Above (pictured) is my writing shelf. More precisely, my advice-on-writing shelf, books I’ve bought over the last year. It looks like a lot, but I restrained myself from buying three times as many. It’s easier to read than to do the work. Not pictured are all the websites I’ve consulted. A lot of expert advice and techniques in these pages. Write every day. Have a habit, a dedicated writing space. Get feedback. Read your writing out loud. Read good writing.
Not all the advice from these “canon” books and websites agree. This isn’t unique to writing advice. Health is a field I’ve followed for years with wildly divergent opinions. What is the best diet (med/paleo/vegan)?
How about the best approach to exercise (running/lifting/walking)?
Surely there’s a consensus for the best way to approach the most basic activity; sitting and writing words, pages. At first, the advice seemed clear. Throw up on the page. Don’t worry about quality. Just get a shitty first draft done. I’ve embraced this method, it helps me get into a flow and moves the writing along. The shitty-throw up approach is helpful while trying to hit a word-count target.
A closer look, though, yields contrasting opinions. One that jumped out was Hemingway (yes, ridiculous to emulate a great, but most good thoughts on writing come from talented writers).
“You have started at six in the morning, say, and may go on until noon or be through before that. “
Here’s the key: he only wrote a few hundred words per day. Five hundred words spread over five plus hours isn’t throwing up on the page. More like agonizing over each word, each sentence. Hemingway wasn’t alone. Vonnegut would work all day on one page, around 300 words. To make it perfect. So, these two masters worked deliberately.
This could be a matter of interpretation, of course. Maybe they started the day with “throw up” and just kept editing. Maybe Vonnegut wrote two thousand words and just edited them to death, and got one usable page?
A modern example comes from Several short sentences about writing:
Crafting each sentence carefully, deliberately, with intent, is the opposite of throwing up on the page. With a year of writing under my belt, I see both sides of this. Writing without the internal editor is very useful. But it leaves a lot of work for later. One thing I learned, and have read little about, is the incredible time and effort involved in editing. If you create something better the first time, maybe the edits become easier. It’s frustrating when I read an early draft and note all the problems. Grammar. Lazy sentences. Missing references. Continuity. Too much stage direction, too many micro movements.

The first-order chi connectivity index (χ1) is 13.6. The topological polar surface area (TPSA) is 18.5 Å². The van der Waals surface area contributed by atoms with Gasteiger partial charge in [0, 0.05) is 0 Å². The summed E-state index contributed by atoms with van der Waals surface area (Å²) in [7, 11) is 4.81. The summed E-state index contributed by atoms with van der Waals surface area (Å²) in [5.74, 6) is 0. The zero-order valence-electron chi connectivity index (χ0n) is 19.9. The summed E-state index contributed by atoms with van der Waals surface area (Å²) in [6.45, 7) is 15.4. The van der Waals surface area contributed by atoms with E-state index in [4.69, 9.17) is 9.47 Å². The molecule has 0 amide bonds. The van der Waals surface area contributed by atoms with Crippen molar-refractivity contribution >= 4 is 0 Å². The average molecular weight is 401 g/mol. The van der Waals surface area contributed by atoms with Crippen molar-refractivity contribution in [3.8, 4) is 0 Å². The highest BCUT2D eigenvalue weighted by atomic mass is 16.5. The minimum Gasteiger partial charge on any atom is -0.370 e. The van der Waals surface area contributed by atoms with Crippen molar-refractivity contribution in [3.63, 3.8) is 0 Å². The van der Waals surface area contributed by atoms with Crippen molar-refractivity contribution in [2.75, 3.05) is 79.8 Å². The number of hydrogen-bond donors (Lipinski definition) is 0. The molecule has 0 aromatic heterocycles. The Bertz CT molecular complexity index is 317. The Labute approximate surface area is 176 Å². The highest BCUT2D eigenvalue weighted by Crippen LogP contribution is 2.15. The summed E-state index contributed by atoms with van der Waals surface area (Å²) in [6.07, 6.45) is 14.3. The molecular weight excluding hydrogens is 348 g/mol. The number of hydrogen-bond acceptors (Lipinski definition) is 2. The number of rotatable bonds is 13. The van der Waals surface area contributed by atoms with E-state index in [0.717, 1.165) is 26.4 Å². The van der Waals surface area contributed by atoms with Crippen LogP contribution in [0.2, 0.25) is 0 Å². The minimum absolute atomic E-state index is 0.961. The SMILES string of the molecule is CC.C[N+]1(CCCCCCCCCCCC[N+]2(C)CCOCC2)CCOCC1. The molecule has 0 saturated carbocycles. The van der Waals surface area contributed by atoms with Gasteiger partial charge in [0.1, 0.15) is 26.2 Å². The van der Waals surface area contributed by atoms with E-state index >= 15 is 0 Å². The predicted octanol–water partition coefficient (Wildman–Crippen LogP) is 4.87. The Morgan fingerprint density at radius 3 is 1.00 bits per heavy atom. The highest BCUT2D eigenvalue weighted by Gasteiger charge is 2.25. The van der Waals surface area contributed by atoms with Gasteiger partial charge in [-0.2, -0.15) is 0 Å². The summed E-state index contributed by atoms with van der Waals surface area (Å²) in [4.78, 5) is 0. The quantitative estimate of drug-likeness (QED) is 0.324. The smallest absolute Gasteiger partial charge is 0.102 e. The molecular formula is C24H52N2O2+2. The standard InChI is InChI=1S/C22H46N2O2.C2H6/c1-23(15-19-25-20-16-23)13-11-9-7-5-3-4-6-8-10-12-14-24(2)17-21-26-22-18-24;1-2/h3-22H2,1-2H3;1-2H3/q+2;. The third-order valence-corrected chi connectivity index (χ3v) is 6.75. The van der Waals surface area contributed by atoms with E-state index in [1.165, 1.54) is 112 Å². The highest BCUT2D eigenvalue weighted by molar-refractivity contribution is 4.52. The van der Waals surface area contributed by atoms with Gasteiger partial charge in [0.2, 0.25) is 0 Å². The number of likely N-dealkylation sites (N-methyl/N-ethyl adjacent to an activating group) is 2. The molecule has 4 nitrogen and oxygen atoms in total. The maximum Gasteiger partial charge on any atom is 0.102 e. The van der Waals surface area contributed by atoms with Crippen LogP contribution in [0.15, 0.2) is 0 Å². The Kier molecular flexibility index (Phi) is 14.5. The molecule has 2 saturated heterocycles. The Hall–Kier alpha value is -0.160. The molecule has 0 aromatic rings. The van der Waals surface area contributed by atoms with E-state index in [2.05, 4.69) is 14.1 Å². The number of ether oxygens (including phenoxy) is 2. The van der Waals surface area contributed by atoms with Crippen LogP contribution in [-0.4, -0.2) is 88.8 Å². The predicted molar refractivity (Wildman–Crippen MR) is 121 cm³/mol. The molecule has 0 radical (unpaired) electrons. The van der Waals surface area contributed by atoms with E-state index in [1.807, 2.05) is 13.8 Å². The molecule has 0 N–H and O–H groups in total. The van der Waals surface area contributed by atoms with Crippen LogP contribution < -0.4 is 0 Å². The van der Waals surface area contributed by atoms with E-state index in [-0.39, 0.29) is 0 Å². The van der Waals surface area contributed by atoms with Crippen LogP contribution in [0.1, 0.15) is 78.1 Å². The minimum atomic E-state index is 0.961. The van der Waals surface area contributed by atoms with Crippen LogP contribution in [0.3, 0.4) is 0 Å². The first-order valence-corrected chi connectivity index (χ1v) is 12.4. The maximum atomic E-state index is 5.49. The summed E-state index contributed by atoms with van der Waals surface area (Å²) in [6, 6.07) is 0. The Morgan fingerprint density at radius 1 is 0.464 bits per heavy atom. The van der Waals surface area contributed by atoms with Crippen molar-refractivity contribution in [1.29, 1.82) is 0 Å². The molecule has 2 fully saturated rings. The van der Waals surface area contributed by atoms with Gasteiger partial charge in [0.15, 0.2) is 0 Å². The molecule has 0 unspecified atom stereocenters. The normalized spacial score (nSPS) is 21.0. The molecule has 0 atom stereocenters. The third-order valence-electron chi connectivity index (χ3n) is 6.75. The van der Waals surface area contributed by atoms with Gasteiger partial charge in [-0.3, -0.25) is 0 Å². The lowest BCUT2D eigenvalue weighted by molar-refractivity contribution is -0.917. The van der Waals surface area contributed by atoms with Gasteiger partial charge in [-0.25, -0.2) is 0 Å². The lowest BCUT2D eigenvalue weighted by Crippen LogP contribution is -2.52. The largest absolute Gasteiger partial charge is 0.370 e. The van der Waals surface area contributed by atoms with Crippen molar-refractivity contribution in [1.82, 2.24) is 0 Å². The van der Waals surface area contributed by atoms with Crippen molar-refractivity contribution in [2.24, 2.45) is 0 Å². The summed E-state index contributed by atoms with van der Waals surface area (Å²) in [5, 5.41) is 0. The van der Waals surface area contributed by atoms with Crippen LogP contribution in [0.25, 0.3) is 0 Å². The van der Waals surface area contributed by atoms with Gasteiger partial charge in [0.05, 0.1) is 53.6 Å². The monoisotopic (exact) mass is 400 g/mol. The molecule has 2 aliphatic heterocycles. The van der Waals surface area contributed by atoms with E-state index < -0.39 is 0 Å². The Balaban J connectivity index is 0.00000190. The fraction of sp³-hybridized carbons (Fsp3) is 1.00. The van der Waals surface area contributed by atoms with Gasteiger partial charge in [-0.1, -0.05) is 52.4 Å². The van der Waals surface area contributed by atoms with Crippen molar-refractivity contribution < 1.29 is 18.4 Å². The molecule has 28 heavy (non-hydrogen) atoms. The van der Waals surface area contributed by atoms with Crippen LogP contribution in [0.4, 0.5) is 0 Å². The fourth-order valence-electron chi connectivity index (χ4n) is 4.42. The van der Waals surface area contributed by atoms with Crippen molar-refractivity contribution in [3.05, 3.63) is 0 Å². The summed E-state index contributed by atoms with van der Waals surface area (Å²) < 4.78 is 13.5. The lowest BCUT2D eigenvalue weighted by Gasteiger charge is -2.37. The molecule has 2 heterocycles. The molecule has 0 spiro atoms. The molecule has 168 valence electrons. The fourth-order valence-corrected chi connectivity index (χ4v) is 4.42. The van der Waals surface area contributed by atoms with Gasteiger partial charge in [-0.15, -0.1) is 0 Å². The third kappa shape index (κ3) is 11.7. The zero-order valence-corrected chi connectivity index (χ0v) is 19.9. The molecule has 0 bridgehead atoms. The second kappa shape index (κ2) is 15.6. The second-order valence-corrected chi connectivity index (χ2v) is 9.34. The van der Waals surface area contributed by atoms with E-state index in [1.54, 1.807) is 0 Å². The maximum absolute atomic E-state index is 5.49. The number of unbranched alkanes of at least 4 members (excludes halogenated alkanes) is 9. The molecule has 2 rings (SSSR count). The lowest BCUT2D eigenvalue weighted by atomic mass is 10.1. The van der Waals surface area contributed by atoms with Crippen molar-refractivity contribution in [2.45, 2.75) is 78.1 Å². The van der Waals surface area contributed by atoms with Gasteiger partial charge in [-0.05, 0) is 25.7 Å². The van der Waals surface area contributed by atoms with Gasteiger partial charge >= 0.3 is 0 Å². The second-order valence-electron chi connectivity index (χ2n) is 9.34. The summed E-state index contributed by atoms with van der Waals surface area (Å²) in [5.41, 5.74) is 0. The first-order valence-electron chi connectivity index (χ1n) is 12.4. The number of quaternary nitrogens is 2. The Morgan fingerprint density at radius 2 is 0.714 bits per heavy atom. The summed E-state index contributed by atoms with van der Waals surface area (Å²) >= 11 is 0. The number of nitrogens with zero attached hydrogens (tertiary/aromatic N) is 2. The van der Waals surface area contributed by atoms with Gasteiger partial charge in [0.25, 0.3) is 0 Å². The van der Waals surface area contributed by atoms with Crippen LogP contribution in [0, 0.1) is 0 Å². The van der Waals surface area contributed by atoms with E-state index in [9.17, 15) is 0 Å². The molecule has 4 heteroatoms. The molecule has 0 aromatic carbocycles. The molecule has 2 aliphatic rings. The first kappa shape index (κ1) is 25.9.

Editing is another example of conflicting advice. Everyone agrees you should write every day. But should you edit every day? And does that count as writing? I’ve done well with a daily writing habit. Editing, though… not so much. Stories are piling up; I have four short stories and a novella that needs serious work. But during the work week, I only have limited time… so I spend it writing.
Early on, the advice I followed was to start every morning, every writing session fresh. Don’t read what you wrote yesterday. It may be terrible! And you want your inner critic, your inner perfectionist to stay away. Big, creative thoughts.
But the titans sometimes have a different approach.
“When I’m working on a book, I constantly retype my own sentences. Every day I go back to page one and just retype what I have. It gets me into a rhythm.”
And this makes sense. Worth noting that Didion writes mostly non-fiction. But this seems more efficient; by the time you complete your writing, you have given the draft a once-over. Reading what you wrote yesterday puts you in the right frame of mind for today’s writing.
“Here’s a little — a fine point of writing technique that I’ll pass along to you writers out there. Never talk to anyone about what you wrote that day, that day. You have to wait 24 hours to ever say anything to anyone about what you did, because you never want to take away that wonderful, happy feeling that you did that very difficult thing that you tried to do, that you accomplished it, you wrote. You sat down and down and wrote.”
Seinfeld looks at this differently, as well. I like the sentiment that you shouldn’t edit and critique what you wrote today; let the idea sit with you, and the good vibes from the work rest with you for the rest of the day.
My current take; if I had more time during the day (say, 4 2-hour blocks in the week to edit, consistently), I wouldn’t mix the editing process with the morning words. I haven’t found those eight consistent hours, though, so I will try the Didion approach…at least make progress toward editing every day.
part 2 (coming soon).